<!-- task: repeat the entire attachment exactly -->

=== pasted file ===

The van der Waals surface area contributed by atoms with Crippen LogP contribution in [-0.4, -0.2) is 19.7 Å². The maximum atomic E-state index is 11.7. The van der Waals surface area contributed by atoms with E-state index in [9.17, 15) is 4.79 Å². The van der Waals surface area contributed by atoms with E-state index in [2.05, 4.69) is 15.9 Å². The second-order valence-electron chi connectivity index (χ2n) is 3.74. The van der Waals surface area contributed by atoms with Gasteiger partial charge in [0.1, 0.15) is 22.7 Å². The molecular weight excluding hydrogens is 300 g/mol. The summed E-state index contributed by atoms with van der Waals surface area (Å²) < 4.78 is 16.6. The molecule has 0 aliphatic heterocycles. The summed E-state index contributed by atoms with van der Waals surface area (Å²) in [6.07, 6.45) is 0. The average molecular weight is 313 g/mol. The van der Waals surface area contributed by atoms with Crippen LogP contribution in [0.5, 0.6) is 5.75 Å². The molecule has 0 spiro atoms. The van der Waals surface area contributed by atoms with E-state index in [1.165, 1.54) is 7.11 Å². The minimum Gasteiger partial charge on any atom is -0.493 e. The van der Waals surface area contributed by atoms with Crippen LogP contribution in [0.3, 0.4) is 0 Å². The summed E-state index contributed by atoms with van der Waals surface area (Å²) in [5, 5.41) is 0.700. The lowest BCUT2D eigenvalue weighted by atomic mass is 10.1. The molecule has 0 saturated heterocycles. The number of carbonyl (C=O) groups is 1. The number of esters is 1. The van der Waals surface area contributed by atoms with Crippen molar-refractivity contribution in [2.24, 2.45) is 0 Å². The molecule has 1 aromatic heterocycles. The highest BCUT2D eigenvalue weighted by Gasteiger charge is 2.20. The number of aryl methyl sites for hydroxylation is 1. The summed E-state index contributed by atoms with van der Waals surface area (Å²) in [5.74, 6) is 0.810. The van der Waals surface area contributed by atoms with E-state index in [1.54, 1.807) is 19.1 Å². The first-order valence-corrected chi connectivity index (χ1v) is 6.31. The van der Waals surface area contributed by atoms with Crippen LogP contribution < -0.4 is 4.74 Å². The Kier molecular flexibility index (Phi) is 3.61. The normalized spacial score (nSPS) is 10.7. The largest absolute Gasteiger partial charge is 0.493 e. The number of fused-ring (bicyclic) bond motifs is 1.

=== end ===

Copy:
The van der Waals surface area contributed by atoms with Crippen LogP contribution in [-0.4, -0.2) is 19.7 Å². The maximum atomic E-state index is 11.7. The van der Waals surface area contributed by atoms with E-state index in [9.17, 15) is 4.79 Å². The van der Waals surface area contributed by atoms with E-state index in [2.05, 4.69) is 15.9 Å². The second-order valence-electron chi connectivity index (χ2n) is 3.74. The van der Waals surface area contributed by atoms with Gasteiger partial charge in [0.1, 0.15) is 22.7 Å². The molecular weight excluding hydrogens is 300 g/mol. The summed E-state index contributed by atoms with van der Waals surface area (Å²) < 4.78 is 16.6. The molecule has 0 aliphatic heterocycles. The summed E-state index contributed by atoms with van der Waals surface area (Å²) in [6.07, 6.45) is 0. The average molecular weight is 313 g/mol. The van der Waals surface area contributed by atoms with Crippen LogP contribution in [0.5, 0.6) is 5.75 Å². The molecule has 0 spiro atoms. The van der Waals surface area contributed by atoms with E-state index in [1.165, 1.54) is 7.11 Å². The minimum Gasteiger partial charge on any atom is -0.493 e. The van der Waals surface area contributed by atoms with Crippen LogP contribution in [0.3, 0.4) is 0 Å². The summed E-state index contributed by atoms with van der Waals surface area (Å²) in [5, 5.41) is 0.700. The lowest BCUT2D eigenvalue weighted by atomic mass is 10.1. The molecule has 0 saturated heterocycles. The number of carbonyl (C=O) groups is 1. The number of esters is 1. The van der Waals surface area contributed by atoms with Crippen molar-refractivity contribution in [2.24, 2.45) is 0 Å². The molecule has 1 aromatic heterocycles. The highest BCUT2D eigenvalue weighted by Gasteiger charge is 2.20. The number of aryl methyl sites for hydroxylation is 1. The summed E-state index contributed by atoms with van der Waals surface area (Å²) in [5.74, 6) is 0.810. The van der Waals surface area contributed by atoms with E-state index in [1.54, 1.807) is 19.1 Å². The first-order valence-corrected chi connectivity index (χ1v) is 6.31. The van der Waals surface area contributed by atoms with Crippen LogP contribution < -0.4 is 4.74 Å². The Kier molecular flexibility index (Phi) is 3.61. The normalized spacial score (nSPS) is 10.7. The largest absolute Gasteiger partial charge is 0.493 e. The number of fused-ring (bicyclic) bond motifs is 1.